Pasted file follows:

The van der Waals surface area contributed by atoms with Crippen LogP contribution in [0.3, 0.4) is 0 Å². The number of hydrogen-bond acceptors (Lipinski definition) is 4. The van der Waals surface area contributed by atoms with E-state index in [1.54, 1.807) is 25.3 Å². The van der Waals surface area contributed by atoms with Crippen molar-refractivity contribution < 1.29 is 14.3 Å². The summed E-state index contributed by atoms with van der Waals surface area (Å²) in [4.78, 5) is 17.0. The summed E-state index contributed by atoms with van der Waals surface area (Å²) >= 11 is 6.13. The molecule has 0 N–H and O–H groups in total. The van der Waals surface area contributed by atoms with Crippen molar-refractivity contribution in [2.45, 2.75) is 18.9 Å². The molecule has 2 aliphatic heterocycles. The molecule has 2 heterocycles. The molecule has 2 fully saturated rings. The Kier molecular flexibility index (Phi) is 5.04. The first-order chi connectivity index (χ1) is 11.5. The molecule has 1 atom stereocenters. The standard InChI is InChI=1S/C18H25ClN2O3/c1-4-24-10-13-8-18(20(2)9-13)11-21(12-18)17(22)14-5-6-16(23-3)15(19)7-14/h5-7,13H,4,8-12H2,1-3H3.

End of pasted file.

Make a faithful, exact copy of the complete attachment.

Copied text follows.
The van der Waals surface area contributed by atoms with Crippen LogP contribution in [0.3, 0.4) is 0 Å². The number of hydrogen-bond acceptors (Lipinski definition) is 4. The van der Waals surface area contributed by atoms with E-state index in [1.54, 1.807) is 25.3 Å². The van der Waals surface area contributed by atoms with Crippen molar-refractivity contribution < 1.29 is 14.3 Å². The summed E-state index contributed by atoms with van der Waals surface area (Å²) in [4.78, 5) is 17.0. The summed E-state index contributed by atoms with van der Waals surface area (Å²) >= 11 is 6.13. The molecule has 0 N–H and O–H groups in total. The van der Waals surface area contributed by atoms with Crippen molar-refractivity contribution in [2.45, 2.75) is 18.9 Å². The molecule has 2 aliphatic heterocycles. The molecule has 2 heterocycles. The molecule has 2 fully saturated rings. The Kier molecular flexibility index (Phi) is 5.04. The first-order chi connectivity index (χ1) is 11.5. The molecule has 1 atom stereocenters. The standard InChI is InChI=1S/C18H25ClN2O3/c1-4-24-10-13-8-18(20(2)9-13)11-21(12-18)17(22)14-5-6-16(23-3)15(19)7-14/h5-7,13H,4,8-12H2,1-3H3.